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When History Meets Itself

The guy over the Dot with his hands' up is
Harry Corre


Birthday Party Unites Three

Former Prisoners-of-War

From the Orange, CA Register, July 23, 2008



   Santa Ana, CA .  Staring into the computer, doing research on World War II, 51 year-old David Sanchez couldn’t believe the face that he saw smong a sea of faces in a picture of Americans and Filipinos surrendering to Japanese forces on May 6, 1942, at Malinta Tunnel, Corregidor, in the Phillipines.

          “He was right in front ---leading the men out.” Sanchez said. “I saw him, and it was like looking in the mirror at myself.  There is my father.”

          Sanchez, of Huntington Beach, excitedly met with his father, Bill Sanchez of Monterey Park, to verify whether the face in the photo really was Sgt. William Sanchez, who would have been 24 in the picture. “His jaw dropped when he saw it,” David Sanchez said.

          Saturday night  some  other pieces of an unlikely puzzle were in a room together as David threw a surprise 90th birthday party for his father in Santa Ana.

          Harry Corre, 85, was there.  Bill Sanchez has known Corre for 10 or more years through veterans meetings.  What they didn’t realize until four months ago was that they are standing right next to each other in the historic propaganda photo from Malinta Tunnel. At one of the former POW meetings, Bill Sanchez showed the photo to Corre.  “He says, “That’s me outside the Malinta Tunnel,” Corre said, “and I say:’Gee, that’s funny.  That’s me standing next to you.’  We never knew it for 60-odd years.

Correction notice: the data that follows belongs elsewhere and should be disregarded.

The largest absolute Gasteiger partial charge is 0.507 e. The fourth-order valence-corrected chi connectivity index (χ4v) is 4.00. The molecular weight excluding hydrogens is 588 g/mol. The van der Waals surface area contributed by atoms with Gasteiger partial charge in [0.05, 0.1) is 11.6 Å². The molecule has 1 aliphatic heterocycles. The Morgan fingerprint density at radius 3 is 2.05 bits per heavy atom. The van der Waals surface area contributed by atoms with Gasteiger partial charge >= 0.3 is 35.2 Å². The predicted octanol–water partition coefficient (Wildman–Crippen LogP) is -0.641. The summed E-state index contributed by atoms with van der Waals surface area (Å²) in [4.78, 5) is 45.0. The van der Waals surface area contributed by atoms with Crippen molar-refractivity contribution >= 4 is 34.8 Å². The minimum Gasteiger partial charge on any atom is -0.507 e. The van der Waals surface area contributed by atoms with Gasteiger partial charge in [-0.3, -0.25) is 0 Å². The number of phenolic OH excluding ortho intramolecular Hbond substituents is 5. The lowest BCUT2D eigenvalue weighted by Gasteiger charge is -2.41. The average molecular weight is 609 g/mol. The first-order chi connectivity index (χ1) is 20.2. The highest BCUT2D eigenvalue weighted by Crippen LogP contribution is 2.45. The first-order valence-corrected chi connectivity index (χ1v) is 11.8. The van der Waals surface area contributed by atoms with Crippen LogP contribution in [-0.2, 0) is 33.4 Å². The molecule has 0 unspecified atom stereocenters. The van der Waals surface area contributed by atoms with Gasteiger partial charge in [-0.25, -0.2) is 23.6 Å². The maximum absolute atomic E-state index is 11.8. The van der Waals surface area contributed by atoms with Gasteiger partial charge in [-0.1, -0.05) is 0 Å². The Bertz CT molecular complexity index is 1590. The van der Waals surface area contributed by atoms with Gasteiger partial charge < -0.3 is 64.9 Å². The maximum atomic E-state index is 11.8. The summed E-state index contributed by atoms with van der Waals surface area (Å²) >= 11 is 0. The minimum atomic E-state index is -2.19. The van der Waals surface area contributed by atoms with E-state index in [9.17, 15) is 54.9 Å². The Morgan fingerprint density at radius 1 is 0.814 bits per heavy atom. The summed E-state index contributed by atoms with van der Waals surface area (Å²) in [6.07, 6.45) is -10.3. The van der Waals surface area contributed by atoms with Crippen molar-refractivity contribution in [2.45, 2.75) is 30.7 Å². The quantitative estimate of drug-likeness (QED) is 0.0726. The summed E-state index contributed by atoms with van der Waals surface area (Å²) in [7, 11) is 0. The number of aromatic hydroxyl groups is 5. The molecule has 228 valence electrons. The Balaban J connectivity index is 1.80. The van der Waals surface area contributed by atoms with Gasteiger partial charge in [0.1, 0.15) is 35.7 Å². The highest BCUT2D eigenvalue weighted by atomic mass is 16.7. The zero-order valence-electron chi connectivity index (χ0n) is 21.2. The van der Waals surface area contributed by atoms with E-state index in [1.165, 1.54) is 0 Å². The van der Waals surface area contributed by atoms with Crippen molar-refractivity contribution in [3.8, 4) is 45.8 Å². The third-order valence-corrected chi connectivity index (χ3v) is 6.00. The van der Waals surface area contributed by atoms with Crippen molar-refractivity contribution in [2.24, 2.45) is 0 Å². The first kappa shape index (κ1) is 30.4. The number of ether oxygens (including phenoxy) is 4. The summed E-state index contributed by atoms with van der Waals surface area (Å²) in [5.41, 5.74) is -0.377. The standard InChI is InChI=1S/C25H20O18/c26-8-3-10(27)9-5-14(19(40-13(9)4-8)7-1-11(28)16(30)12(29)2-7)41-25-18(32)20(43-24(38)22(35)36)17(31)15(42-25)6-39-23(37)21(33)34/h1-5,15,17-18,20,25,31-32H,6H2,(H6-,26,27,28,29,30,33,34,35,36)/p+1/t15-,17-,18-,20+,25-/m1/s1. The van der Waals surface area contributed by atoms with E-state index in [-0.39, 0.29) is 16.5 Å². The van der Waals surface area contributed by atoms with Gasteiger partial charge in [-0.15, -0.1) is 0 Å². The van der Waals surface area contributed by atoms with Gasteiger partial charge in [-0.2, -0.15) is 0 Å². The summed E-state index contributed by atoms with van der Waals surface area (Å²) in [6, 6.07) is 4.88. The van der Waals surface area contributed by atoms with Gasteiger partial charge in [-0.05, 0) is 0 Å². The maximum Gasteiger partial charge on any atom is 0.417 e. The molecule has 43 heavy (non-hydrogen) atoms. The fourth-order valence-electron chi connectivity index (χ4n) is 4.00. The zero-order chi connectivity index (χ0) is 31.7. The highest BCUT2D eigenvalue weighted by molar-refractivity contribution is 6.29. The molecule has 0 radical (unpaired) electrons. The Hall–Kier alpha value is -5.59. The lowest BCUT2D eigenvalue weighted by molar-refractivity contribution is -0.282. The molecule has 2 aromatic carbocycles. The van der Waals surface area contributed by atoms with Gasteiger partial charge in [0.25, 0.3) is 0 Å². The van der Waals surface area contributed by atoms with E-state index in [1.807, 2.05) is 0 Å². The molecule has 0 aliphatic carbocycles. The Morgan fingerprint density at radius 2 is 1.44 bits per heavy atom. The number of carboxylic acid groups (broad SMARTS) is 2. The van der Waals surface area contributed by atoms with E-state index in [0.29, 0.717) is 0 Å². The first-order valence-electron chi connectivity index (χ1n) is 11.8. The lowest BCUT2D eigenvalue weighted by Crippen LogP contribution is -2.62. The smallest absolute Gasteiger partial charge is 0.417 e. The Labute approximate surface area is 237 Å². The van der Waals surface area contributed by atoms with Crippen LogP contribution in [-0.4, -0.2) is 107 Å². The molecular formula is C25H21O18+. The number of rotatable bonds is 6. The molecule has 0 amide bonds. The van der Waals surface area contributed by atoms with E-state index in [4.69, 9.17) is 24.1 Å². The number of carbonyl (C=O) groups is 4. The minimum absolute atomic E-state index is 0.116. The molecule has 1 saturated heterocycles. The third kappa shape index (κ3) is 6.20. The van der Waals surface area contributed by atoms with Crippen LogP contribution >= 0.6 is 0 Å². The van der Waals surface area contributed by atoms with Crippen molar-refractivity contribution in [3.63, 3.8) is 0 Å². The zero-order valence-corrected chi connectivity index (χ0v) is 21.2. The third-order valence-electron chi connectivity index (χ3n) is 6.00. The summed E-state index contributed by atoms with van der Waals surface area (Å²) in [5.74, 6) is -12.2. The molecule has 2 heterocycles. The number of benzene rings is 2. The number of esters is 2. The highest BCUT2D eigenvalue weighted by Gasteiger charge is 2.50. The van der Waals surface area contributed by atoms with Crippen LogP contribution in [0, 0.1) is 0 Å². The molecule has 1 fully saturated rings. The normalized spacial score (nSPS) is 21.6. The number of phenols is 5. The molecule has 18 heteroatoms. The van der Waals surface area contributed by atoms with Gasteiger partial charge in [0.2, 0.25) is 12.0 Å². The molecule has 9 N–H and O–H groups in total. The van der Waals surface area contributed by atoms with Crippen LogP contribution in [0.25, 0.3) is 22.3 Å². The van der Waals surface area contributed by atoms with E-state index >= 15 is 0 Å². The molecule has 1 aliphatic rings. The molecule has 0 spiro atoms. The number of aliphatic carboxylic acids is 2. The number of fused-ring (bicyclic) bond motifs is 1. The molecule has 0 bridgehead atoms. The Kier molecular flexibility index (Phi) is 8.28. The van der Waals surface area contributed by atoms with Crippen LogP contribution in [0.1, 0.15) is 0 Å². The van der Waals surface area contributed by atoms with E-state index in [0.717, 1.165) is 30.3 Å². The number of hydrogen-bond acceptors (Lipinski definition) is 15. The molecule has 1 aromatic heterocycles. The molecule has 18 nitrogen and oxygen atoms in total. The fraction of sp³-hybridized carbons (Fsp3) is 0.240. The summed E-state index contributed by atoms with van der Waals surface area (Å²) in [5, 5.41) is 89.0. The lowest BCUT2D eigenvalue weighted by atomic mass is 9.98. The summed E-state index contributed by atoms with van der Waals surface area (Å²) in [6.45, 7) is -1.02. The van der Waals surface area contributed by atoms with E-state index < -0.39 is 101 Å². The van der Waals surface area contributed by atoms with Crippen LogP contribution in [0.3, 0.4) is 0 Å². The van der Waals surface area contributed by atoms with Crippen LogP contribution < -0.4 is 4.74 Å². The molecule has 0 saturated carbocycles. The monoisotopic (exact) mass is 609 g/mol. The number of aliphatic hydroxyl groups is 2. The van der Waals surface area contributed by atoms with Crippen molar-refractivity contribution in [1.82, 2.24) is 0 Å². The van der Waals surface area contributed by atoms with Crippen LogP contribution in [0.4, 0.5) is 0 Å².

Read on for the whole story  

The Living Truth of War:
it from the Veterans who lived it.
Whenever a nation’s recorded truth is not shared among all countries, the timeline is warped and history and education become a clash of parables. Even 45 years after WWII, when a large Japanese news media came to America to visit Major Gordon, and other Veterans like him who had spent over three years in Japanese camps, the reporters repeatedly said, “We never knew American POWS were tortured...We never knew...”
        Is it possible that the Japanese people did not know?
Or was it that they did not want to know?
After all, on the other side of the coin, there are some in our country, who heard that our troops were torturing the enemy - and they simply refused to believe it - or they just did not want to know.
Like most of us, I'm going to give my country the benefit of the doubt. After all, we are the good guys, aren't we? Do you suppose those on the other side think the same about their country? What do you think? You will know when you finish this story.

         Courage of a POW

 Getting it from the Veterans who lived it.  
By Roy Livingstone